I have had Hashimoto's for more than 30 years. Diagnosed by an endocrinologist in the early 90's. Levothyroxine overdose was the cause of much more violent internal "earthquakes" (is what i called them) for me. A functional Dr. (I found after 10 years of suffering and being told it was all in my head), switched me to Armour Thyroid (desiccated pig thyroid) – and I was a right as rain. He said that some people (like 10%) have trouble with the conversion of T4 to T3 (Levothyroxine is T4). Armour is a combination of T3 and T4. Most people can convert Levo (T4) to T3 as necessary. But he explained, that with an autoimmune disease like Hashimoto's AND with someone with conversion problems, the thyroid is still producing thyroid hormone – only the immune system is killing it before it can get to the cellular level where we "feel" better. Sometimes, he further explained, some of the natural thyroid hormone gets through and when combined with supplemental thyroid hormone, we can go into a state of "Thyroid Storm", or overdose. One theory was perhaps the immune system gets distracted from killing thyroid hormones, as in fighting an infection, etc., and the natural hormone is not destroyed, gets through the immune attach, mixes with the added / supplemental hormone, and bang – you have these "overdose" symptoms. Other causes can be in mixing T4 with for instance calcium supplements (the Tums are mostly calcium). There is definitely a calcium connection with the thyroid, / taking thyroid supplements. There is also a salt connection, particularly if you eat the common sodium chloride salt (AKA table salt). I had the most terrible thyroid storm once (with levo) after eating a huge hot dog, that was particularly salty. Same with taking calcium supplements at the same time as levo. That was way before they began to put the sticker on prescription levo / Armour, re: "do not take with calcium supplements". There has also been study after study that warns of using Flouride Bromide, or chloride (chlorine), (AKA Halides) as they can displace / attach themselves to the iodine receptors of the thyroid and again wreak havoc on the endocrine system, and any attempts we may be making towards supplementing an autoimmune disorder such as Hashimoto's. Health industry advocates would also point to stressed adrenals, however, mainstream medicine still does not recognize adrenals as contributory, for the most part. If one was to address adrenals, then things like coffee, alcohol, and other stimulants would be avoided. My experience in dealing with Hashimotos for all these many years is to eliminate as many inflammation-causing foods as possible (alcohol being number one – darn it!). Gluten / processed and fast foods being a close second. So many inflammation avenues that one must consider when dealing with any autoimmune disorder. And with Hashimotos, you must have a thyroid replacement hormone – you won't have any semblance of a normal life without it. The unbelievably sad part is – even if you find an endocrinologist who will run the thyroid antibodies test. (TSH, T3, T4 test alone won't find Hashimotos). they don't seem to want to do it! Recently had a family member who cannot pin down the many obviously hormone-related problems she is having, finally secured an appointment with an endo, and he actually said, "So what if we do find Hashimotos?" "There is no cure for it!" "Why do you want to know?" While there probably is no cure (There are those who say it is possible to put autoimmune into remission) – there is treatment! Thyroid Replacement Hormone!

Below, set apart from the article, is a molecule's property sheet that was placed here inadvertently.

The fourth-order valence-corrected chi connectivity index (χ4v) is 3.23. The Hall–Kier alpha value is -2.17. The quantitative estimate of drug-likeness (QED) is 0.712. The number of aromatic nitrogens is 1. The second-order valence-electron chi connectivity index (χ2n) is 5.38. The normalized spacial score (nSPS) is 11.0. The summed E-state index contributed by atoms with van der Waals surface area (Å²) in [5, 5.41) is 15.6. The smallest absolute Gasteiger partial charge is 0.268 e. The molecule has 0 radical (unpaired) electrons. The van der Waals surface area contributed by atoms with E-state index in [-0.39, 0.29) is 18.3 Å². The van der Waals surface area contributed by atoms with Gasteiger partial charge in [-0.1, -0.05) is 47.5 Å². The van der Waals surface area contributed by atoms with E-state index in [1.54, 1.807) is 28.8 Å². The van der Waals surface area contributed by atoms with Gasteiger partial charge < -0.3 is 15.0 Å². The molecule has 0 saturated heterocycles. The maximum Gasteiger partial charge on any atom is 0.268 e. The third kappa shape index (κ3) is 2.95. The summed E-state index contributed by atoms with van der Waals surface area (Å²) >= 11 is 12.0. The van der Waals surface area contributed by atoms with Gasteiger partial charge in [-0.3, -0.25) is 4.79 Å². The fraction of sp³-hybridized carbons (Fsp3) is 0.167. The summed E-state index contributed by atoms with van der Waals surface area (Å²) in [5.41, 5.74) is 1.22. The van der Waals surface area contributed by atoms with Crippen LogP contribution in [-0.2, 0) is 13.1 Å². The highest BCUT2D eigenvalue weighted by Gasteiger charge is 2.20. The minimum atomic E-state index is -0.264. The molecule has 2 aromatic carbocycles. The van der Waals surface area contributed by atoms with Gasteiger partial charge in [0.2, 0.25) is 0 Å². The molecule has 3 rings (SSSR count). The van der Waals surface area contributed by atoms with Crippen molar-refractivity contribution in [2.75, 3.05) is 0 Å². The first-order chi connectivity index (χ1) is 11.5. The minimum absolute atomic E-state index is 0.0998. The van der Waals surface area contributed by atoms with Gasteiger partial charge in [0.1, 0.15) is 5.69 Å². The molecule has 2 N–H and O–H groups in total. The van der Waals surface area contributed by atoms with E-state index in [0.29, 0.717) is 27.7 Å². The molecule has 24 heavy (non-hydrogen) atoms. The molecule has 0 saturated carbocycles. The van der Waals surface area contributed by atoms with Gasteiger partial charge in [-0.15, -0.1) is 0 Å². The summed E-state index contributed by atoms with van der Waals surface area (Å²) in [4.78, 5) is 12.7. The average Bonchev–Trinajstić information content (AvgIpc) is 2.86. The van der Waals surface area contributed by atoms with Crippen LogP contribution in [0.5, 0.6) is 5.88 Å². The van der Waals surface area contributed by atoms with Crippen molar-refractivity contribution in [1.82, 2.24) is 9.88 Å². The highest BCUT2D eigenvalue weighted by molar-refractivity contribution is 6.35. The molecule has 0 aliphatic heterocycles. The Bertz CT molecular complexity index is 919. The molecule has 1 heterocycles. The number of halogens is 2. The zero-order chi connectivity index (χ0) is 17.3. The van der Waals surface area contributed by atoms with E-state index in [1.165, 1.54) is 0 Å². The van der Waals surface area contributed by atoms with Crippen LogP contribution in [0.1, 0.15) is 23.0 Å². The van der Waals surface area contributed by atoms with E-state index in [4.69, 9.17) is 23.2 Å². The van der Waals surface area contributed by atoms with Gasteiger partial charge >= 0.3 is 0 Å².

The constant internal shakiness is most probably an imbalance of T3 / T4 in someway – regardless of whether it is undermedicated, overmedicated, or not medicated at all – or of an interference with replacement hormone, like calcium, fluoride, bromide (found in flour – "Bleached wheat flour" in the US – outlawed int the UK). That has been my painfully acquired education and experience. The good news? Once you start paying attention to when / how these episodes occur, (assuming you do have supplemental thyroid hormones of some sort) – life with Hashimotos can be fairly close to normal wonderful!